As there are many types of weightlifting belts, you also need to ensure you’ve chosen the correct belt size when you first purchase it. Most will have a generous amount of adjustment available so this shouldn’t be too much of an issue, but you don’t want to choose one that ends up being too small, or too big, even at its highest and lowest settings.

Final thoughts

Weightlifting belts, although not necessary for recreational lifting, can help protect your lower spine from injury by increasing intra-abdominal pressure and promote proper form by keeping your core and back in the correct alignment. 

The benefits of lifting belts are focused more on prevention and maintenance, rather than the immediate improvement of performance. However, over time, keeping correct form and avoiding injury will lead to progressions in strength and allow you to execute heavy compound power lifts if that is your goal.

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These belts should only be used sparingly though, especially if you are working to develop a strong core. Using a weight belt too much can actually weaken your core muscles and also affect your blood pressure.

Frequently Asked Questions

Can I squat heavy without a belt?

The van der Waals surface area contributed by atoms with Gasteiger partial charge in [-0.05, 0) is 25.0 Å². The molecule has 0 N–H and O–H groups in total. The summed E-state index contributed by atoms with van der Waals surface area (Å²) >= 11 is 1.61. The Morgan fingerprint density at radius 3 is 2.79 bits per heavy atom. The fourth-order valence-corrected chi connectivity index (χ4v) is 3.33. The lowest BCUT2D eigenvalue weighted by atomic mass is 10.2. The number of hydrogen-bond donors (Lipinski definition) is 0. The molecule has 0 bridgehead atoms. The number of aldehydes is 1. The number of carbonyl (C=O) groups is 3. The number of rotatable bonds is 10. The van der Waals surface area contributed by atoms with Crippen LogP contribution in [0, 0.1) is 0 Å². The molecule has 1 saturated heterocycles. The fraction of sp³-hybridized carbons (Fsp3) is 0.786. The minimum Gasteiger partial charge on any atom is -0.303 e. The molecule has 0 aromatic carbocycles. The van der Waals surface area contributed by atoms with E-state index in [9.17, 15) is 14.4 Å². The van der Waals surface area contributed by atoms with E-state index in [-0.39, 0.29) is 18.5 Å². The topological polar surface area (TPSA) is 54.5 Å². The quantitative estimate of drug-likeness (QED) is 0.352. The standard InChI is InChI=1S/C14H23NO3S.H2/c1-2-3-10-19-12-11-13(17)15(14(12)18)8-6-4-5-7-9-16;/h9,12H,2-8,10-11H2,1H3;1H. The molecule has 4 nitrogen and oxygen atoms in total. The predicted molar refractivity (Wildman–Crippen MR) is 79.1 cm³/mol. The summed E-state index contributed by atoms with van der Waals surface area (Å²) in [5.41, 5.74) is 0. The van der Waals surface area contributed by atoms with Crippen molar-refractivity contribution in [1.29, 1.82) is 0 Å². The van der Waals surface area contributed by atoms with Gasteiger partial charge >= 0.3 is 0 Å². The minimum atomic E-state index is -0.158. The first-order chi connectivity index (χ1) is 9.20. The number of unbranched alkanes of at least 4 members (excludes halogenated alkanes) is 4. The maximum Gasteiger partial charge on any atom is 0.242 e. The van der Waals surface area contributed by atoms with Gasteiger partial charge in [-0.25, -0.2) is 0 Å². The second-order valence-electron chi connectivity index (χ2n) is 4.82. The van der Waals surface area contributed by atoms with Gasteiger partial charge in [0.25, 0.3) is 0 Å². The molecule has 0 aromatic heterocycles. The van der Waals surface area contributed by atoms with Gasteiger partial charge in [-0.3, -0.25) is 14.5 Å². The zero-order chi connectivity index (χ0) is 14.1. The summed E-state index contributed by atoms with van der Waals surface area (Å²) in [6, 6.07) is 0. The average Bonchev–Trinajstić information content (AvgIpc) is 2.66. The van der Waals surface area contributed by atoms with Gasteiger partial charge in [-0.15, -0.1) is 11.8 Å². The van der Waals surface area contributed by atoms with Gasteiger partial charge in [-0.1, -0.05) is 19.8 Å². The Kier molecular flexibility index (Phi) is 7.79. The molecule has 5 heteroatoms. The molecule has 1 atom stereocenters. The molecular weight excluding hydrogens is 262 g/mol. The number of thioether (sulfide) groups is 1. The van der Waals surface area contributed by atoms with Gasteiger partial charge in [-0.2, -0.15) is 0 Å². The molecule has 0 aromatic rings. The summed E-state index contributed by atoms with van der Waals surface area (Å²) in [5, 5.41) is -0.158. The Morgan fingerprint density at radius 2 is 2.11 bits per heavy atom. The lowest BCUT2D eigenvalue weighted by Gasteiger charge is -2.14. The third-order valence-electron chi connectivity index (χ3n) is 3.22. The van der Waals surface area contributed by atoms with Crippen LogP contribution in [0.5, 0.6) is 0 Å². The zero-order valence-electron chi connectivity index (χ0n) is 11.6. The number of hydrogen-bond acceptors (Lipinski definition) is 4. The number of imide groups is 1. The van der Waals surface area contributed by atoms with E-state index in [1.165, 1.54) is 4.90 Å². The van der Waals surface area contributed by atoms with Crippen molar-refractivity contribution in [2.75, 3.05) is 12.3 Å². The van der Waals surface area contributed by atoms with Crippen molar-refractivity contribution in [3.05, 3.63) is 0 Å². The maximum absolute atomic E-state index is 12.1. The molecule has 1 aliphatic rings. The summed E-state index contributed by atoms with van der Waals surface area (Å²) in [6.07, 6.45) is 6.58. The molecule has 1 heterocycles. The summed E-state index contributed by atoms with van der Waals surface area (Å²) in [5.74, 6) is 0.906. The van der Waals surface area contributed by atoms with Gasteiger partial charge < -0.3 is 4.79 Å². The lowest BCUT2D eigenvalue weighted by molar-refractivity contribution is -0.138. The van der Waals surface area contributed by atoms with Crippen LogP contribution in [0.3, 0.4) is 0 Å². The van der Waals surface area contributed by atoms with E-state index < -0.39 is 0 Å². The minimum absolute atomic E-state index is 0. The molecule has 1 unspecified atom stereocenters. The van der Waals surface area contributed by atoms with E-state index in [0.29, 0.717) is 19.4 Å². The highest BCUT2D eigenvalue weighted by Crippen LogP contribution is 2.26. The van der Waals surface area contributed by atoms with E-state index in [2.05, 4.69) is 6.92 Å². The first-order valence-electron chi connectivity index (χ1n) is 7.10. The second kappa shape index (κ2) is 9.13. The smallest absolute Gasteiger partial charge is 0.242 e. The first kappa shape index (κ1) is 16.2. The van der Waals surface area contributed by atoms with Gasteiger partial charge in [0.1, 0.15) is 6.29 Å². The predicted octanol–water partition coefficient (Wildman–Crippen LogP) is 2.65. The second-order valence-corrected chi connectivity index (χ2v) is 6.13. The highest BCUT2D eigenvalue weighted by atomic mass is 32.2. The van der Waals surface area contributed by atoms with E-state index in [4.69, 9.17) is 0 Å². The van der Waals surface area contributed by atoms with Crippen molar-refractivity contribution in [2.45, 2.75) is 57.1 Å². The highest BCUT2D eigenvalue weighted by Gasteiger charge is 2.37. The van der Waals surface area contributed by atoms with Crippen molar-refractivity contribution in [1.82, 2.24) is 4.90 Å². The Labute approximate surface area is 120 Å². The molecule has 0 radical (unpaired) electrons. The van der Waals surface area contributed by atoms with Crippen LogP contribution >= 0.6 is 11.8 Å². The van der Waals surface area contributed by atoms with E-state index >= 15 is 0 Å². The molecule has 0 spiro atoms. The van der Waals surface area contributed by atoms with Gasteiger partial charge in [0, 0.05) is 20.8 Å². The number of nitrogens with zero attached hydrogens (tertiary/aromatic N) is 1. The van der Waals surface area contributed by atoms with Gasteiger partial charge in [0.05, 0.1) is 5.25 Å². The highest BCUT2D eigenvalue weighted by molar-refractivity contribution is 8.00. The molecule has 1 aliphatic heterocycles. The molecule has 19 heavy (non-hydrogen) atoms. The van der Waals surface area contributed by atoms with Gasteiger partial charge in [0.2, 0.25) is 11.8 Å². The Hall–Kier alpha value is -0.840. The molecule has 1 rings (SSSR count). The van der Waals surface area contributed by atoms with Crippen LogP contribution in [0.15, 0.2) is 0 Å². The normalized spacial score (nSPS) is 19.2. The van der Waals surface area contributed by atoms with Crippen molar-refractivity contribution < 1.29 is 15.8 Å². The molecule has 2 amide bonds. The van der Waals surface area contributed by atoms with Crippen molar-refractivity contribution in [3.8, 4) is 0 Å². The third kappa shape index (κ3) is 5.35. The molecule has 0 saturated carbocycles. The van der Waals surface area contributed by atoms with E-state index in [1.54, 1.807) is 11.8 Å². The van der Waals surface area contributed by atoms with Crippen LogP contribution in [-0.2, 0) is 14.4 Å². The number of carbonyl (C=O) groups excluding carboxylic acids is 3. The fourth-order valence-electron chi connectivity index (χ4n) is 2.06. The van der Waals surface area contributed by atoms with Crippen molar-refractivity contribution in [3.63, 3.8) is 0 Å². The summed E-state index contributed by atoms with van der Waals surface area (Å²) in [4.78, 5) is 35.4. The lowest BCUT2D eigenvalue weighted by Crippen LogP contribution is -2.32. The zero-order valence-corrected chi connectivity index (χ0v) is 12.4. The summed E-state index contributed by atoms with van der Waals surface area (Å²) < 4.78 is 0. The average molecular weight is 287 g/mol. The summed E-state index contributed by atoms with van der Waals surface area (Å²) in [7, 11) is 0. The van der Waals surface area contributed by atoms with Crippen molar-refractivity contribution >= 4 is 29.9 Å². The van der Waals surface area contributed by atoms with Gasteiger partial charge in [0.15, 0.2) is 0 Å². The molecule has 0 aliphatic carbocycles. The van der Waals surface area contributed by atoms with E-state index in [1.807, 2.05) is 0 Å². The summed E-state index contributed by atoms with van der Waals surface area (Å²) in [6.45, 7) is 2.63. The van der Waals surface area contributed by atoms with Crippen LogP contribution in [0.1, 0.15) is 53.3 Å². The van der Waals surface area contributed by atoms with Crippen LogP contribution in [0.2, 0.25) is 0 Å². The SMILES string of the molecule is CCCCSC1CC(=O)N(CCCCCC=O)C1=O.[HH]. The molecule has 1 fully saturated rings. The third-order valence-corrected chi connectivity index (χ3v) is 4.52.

Yes, you certainly can and many people do. A belt isn’t necessary to perform a huge lift such as a one-rep-max squat, provided you have perfected your form and are properly prepared. If done with bad form, squats can lead to back pain and even injury.

However, if you have steadily worked your way up to a heavy weight by maintaining proper form throughout your training, then you can absolutely squat heavy without a belt. That being said, some people appreciate the reassurance and added support of a lifting belt.

Should I wear a belt while benching?

In theory, no. When performing a bench press, you are lying back on a flat bench and so your spine is already in position and is not taking on much of the load, thus reducing the need for a lifting belt. 

You may have seen some people wearing a belt while benching but it isn’t necessary or encouraged. Your core should be firm and strong while benching and while a belt can help with this, you shouldn’t be depending on it.

George Gigney

George is a Level 3 Personal Trainer and qualified Behavior Change Specialist. He has been training clients for several years and writing for over a decade, focusing on sport, wellbeing, and fitness.